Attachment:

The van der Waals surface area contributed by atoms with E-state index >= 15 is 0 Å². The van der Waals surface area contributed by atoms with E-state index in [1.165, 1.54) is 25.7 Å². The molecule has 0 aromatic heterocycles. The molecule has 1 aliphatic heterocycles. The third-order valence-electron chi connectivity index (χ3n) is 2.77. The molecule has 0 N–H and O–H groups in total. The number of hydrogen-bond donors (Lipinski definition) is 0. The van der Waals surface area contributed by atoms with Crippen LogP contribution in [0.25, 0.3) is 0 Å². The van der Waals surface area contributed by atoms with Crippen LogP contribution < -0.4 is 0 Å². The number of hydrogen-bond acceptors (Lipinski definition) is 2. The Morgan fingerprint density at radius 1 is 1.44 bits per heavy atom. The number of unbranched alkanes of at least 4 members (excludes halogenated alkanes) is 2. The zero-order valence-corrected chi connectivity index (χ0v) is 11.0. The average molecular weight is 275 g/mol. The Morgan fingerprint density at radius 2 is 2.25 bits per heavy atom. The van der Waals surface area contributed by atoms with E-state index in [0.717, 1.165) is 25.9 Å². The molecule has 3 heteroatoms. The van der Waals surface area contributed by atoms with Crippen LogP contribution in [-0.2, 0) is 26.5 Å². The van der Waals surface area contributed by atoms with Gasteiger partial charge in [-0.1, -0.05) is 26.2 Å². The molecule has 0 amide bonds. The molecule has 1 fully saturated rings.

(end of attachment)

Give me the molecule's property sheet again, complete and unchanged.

The van der Waals surface area contributed by atoms with E-state index >= 15 is 0 Å². The van der Waals surface area contributed by atoms with E-state index in [1.165, 1.54) is 25.7 Å². The molecule has 0 aromatic heterocycles. The molecule has 1 aliphatic heterocycles. The third-order valence-electron chi connectivity index (χ3n) is 2.77. The molecule has 0 N–H and O–H groups in total. The number of hydrogen-bond donors (Lipinski definition) is 0. The van der Waals surface area contributed by atoms with Crippen LogP contribution in [0.25, 0.3) is 0 Å². The van der Waals surface area contributed by atoms with Crippen LogP contribution < -0.4 is 0 Å². The number of hydrogen-bond acceptors (Lipinski definition) is 2. The Morgan fingerprint density at radius 1 is 1.44 bits per heavy atom. The number of unbranched alkanes of at least 4 members (excludes halogenated alkanes) is 2. The zero-order valence-corrected chi connectivity index (χ0v) is 11.0. The average molecular weight is 275 g/mol. The Morgan fingerprint density at radius 2 is 2.25 bits per heavy atom. The van der Waals surface area contributed by atoms with E-state index in [0.717, 1.165) is 25.9 Å². The molecule has 3 heteroatoms. The van der Waals surface area contributed by atoms with Crippen LogP contribution in [-0.2, 0) is 26.5 Å². The van der Waals surface area contributed by atoms with Gasteiger partial charge in [-0.1, -0.05) is 26.2 Å². The molecule has 0 amide bonds. The molecule has 1 fully saturated rings.